What defines a great sandwich? That is the question Mendocino Farms co-founders Mario del Pero and Ellen Chen have worked to answer every day since launching their popular fast-casual venue in 2005.
The restaurant began in an obscure downtown Los Angeles site that Starbucks had vacated. “It was a C-minus location on an A-plus block,” del Pero describes. The concept, which offers ingredient-specific sandwiches, salads and “Chef’s Favorites,” has since spread to 10 more locations throughout Los Angeles and Orange counties, with additional sites on the way.
The origin of Mendocino Farms was the family’s Sunday suppers, del Pero explains, where every relative within drivable distance would descend on the house and go home with containers full of leftovers. One night’s dinner, he observed, made an even better meal the next day tucked between two great slices of bread. “I wondered why people weren’t taking entrees and reconstructing them on the sandwich level,” he says.
Now, drawing from menu-listed local farms and artisan producers, he has brought the dinner table to the sandwich counter. Del Pero, who comes from a long line of meat purveyors, is not only defining the sandwich, he is reimagining the deli of the twenty-first century.
That objective comes complete with bespoke smoked meats that his team has created from scratch at a smoke house in El Segundo. The facility resulted from a research trip to Brooklyn, where del Pero was completely seduced by the pastrami at Mile End Deli, a Montreal-style smoked meat purveyor.
“I told the chef it was the best I’d ever had. The chef said, ‘we’re hardwood-smoking this meat. The product you’re used to having is steamed with liquid smoke.’ I felt like a kid who’d just been told Santa Claus doesn’t exist,” Del Pero bemoans.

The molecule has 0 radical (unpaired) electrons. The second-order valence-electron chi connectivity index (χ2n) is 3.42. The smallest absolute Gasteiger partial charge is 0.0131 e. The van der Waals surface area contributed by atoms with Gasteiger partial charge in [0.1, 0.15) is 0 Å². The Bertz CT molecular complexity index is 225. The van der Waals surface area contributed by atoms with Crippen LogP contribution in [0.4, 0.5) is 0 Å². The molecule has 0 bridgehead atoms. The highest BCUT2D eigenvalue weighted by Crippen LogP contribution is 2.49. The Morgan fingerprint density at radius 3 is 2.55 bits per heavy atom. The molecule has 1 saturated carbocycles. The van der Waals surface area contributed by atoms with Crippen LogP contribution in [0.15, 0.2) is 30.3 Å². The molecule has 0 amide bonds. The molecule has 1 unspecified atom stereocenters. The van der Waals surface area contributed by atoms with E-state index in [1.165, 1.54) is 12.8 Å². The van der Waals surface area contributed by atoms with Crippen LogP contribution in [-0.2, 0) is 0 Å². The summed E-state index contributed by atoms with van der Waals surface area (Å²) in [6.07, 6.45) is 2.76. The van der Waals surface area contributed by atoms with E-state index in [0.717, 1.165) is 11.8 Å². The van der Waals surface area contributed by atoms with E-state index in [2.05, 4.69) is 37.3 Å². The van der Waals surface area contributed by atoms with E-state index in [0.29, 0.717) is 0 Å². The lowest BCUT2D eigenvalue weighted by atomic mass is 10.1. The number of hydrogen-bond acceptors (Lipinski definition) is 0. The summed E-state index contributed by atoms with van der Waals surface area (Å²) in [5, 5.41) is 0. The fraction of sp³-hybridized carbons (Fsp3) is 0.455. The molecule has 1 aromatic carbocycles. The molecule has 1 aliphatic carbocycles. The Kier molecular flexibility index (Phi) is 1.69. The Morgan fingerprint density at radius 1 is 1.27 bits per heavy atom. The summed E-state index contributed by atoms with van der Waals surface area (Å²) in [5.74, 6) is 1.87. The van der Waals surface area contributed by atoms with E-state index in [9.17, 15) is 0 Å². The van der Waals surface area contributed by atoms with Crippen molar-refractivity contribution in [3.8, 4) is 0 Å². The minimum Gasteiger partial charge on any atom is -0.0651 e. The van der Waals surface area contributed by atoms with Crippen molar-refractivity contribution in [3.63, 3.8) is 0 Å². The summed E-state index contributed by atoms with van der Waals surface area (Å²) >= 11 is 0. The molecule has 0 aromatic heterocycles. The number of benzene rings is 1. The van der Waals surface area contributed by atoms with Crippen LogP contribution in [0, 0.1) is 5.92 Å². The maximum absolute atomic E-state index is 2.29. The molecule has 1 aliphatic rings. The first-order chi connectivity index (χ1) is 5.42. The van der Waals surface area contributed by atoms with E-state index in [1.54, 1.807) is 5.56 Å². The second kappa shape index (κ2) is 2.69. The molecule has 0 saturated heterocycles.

He rushed back to Los Angeles, anxious to find a supplier of a similar product for his shops. When his search came up short, he invested in the talent and the facilities to produce his own.
That effort began with “The Pastrami Project” at Mendocino Farms’ West Hollywood store in 2014, but ran into obstacles. “A lot of people are used to the processed flavor,” he admits. The cost was also prohibitive: “I would have had to charge $18 to $19 for a sandwich,” which he suggests was too steep.
Undeterred, del Pero’s team has perfected smoking techniques for other meats, such as chicken and sausage, which will appear as quarterly promotional items at Mendocino Farms, del Pero says.
“We take the classics and modernize them,” he adds, noting, “We try to be respectful to authenticity but not held to it.”
One example of that is the company’s best-selling riff on a Vietnamese bánh mì, a layered concoction of meats and pickled vegetables traditionally served on a freshly baked French-style baguette. Mendocino Farms’ original offering featured braised pork belly and pickled vegetables on a crunchy ciabatta roll and sold so well that the restaurants created two variations. “The high acidity of the pickled vegetables gives you a lot of freedom to use different proteins,” del Pero muses. Here follows the “Mendo-fied” version with spicy lemongrass-marinated steak.